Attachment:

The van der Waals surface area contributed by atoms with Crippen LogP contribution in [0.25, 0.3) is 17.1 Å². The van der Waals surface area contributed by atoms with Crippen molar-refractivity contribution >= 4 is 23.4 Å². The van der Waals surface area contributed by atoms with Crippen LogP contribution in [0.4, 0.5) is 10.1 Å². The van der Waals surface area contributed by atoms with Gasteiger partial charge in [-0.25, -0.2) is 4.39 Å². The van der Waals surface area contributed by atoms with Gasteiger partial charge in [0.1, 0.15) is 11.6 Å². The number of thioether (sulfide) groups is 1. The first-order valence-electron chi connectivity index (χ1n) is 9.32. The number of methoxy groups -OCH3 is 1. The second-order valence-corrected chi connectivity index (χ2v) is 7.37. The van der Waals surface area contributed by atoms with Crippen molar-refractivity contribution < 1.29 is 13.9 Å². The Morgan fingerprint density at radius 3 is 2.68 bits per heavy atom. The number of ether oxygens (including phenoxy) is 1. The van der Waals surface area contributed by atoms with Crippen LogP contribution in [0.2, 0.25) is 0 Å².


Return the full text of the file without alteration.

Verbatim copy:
The van der Waals surface area contributed by atoms with Crippen LogP contribution in [0.25, 0.3) is 17.1 Å². The van der Waals surface area contributed by atoms with Crippen molar-refractivity contribution >= 4 is 23.4 Å². The van der Waals surface area contributed by atoms with Crippen LogP contribution in [0.4, 0.5) is 10.1 Å². The van der Waals surface area contributed by atoms with Gasteiger partial charge in [-0.25, -0.2) is 4.39 Å². The van der Waals surface area contributed by atoms with Gasteiger partial charge in [0.1, 0.15) is 11.6 Å². The number of thioether (sulfide) groups is 1. The first-order valence-electron chi connectivity index (χ1n) is 9.32. The number of methoxy groups -OCH3 is 1. The second-order valence-corrected chi connectivity index (χ2v) is 7.37. The van der Waals surface area contributed by atoms with Crippen molar-refractivity contribution < 1.29 is 13.9 Å². The Morgan fingerprint density at radius 3 is 2.68 bits per heavy atom. The number of ether oxygens (including phenoxy) is 1. The van der Waals surface area contributed by atoms with Crippen LogP contribution in [0.2, 0.25) is 0 Å².